At around 10:30 Thursday morning, a half-dozen young women from Australia climbed a large rock outcropping near Central Park’s south end and began to snap pictures of one another with the skyscrapers of Billionaires’ Row as their backdrop.
Like virtually everyone passing through the area in the February chill, the women appeared unaware that nestled high in a nearby conifer was a sight perhaps even more striking than those supertall towers: a Eurasian eagle-owl named Flaco.
Flaco had left the Central Park Zoo a week earlier after his mesh enclosure was vandalized. He had thus far eluded attempts to retrieve him and seemed in no rush to return to captivity. The tree was his latest perch.
Olga Torrey, a photographer, was one of the few people paying attention to the orange-and-black-striped bird of prey Thursday morning, along with several zoo employees. She wondered if he would ever return to the zoo.
“Once he has the taste of freedom, I’m not sure,” said Ms. Torrey, who has been photographing birds and other wildlife in city parks for the past 12 years.
Still, each day spent outside his familiar surroundings puts Flaco at risk, and not just because, having lived his whole life in captivity, he is not used to finding food on his own. If he did make a meal of, say, a rat, it could well be hazardous to his health.
Dustin Partridge, the director of conservation and science at NYC Audubon, called Flaco’s release from the zoo “unfortunate.” He said that plenty of owls managed to survive in New York City but that they faced potentially lethal challenges in the rat poisons they might ingest and the windows they might crash into.
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“These threats are very real,” Dr. Partridge said.
Eager for Flaco’s safe return, the Wildlife Conservation Society, which operates the Central Park Zoo, has had staff members monitoring him nearly around the clock since he was discovered missing at around 8:30 p.m. on Feb. 2.
The number of employees watching him has risen at night, when he is typically on the move. In the overnight hours from Wednesday to Thursday, zoo staff members tried unsuccessfully to entice him with traps baited with rats.
Flaco was less than a year old when he arrived at the zoo in 2010, moving into the Temperate Territory section near snow leopards, snow monkeys and red pandas.
The Eurasian eagle-owl, or Bubo bubo, is among the largest owls and has a wingspan of up to 79 inches, according to the zoo. A nocturnal bird with distinctive orange eyes, it is found in much of Europe and Asia and parts of northern Africa, living in wooded habitats and typically hunting rodents, rabbits and large game birds at twilight.
Since no one had seen Flaco eat during his sojourn, some birding enthusiasts were concerned that he might starve. Ms. Torrey said on Thursday that he looked perfectly healthy to her and that he could have gobbled up something when no one was looking.
As documented by birders on social media, Flaco’s week of freedom had been busy: a stop on Fifth Avenue near Bergdorf Goodman; a face-off with a Cooper’s hawk; at least one close encounter with a squirrel; and stops across the park’s southeast corner, never far from the zoo but tantalizingly just out of reach.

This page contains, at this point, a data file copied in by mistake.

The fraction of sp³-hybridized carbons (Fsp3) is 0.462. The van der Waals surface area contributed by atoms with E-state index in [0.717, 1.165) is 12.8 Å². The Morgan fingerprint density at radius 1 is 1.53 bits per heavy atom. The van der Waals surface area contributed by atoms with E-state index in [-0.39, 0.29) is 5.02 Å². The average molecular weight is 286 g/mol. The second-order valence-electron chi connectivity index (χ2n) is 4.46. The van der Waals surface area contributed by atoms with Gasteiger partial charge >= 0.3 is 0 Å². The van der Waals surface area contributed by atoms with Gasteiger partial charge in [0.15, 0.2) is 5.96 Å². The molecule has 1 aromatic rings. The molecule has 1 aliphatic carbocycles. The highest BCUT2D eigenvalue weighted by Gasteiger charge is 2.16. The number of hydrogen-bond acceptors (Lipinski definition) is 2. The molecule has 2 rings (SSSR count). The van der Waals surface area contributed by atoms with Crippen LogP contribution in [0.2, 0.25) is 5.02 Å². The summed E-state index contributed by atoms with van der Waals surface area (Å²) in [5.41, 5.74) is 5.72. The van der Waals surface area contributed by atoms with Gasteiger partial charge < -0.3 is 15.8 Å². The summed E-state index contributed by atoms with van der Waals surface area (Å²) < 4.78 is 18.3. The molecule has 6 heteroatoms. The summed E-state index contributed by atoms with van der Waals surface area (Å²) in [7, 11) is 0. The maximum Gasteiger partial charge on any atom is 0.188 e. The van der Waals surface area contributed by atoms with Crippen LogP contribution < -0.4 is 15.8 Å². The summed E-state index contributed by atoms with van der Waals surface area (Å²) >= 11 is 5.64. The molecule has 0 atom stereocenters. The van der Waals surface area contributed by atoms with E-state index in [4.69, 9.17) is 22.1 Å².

He may have been active, but he did not seem to have become a mainstream celebrity like earlier avian attractions — no Mandarin duck, no Barry the barred owl.
In contrast to those other birds’ appearances, Flaco’s presence in the park was the result of a crime. The police said on Thursday that there had not been an arrest in the case and that the investigation was continuing. They declined to comment on whether the vandalism had been caught on camera.
The Central Park Zoo is one of several zoos in the United States that have experienced criminal acts of vandalism lately.
Last month, a clouded leopard escaped through a hole in its enclosure at the Dallas Zoo that officials said had been deliberately cut. The episode was one of several unusual occurrences at the zoo that also included the theft of two tamarin monkeys and the suspicious death of a vulture. On Feb. 3, the police said they had arrested a 24-year-old man, accusing him of stealing the tamarin monkeys and of cutting into other zoo enclosures.
This week, a man was arrested in the theft of a dozen squirrel monkeys from a Louisiana zoo, and keepers at the Houston Zoo discovered a four-inch gap cut in the mesh of the brown pelican habitat.
Dan Ashe, the president of the Association of Zoos and Aquariums, said in a statement that in light of recent events, the group’s members were “enhancing awareness and security.” Wildlife Conservation Society officials declined to comment on what steps they had taken.
As for Central Park’s winged fugitive, at around 6:30 p.m. Thursday, David Barrett, who operates the Manhattan Bird Alert Twitter account, posted a message that Flaco was on the ground at Heckscher Playground, near the tree he had been in earlier in the day.
“Rescuers are watching closely,” Mr. Barrett wrote.
In a second message posted a short time later, he wrote that Flaco was “near rat bait and netting” at the playground with zoo employees still watching closely.
Then, just after 7 p.m., a third message: The owl had gone for the bait and gotten tangled briefly in the netting. “But,” Mr. Barrett continued, “Flaco quickly escaped and flew to a tree southwest” of the playground.
Zoo officials, focused on the delicate task of recovering the owl, did not appreciate Mr. Barrett’s play-by-play.
“Whatever your intent,” Jim Breheny, the director of the Bronx Zoo, wrote on Twitter, “your need to seem relevant or involved in this effort is not at all helpful.”
And another night of watching began.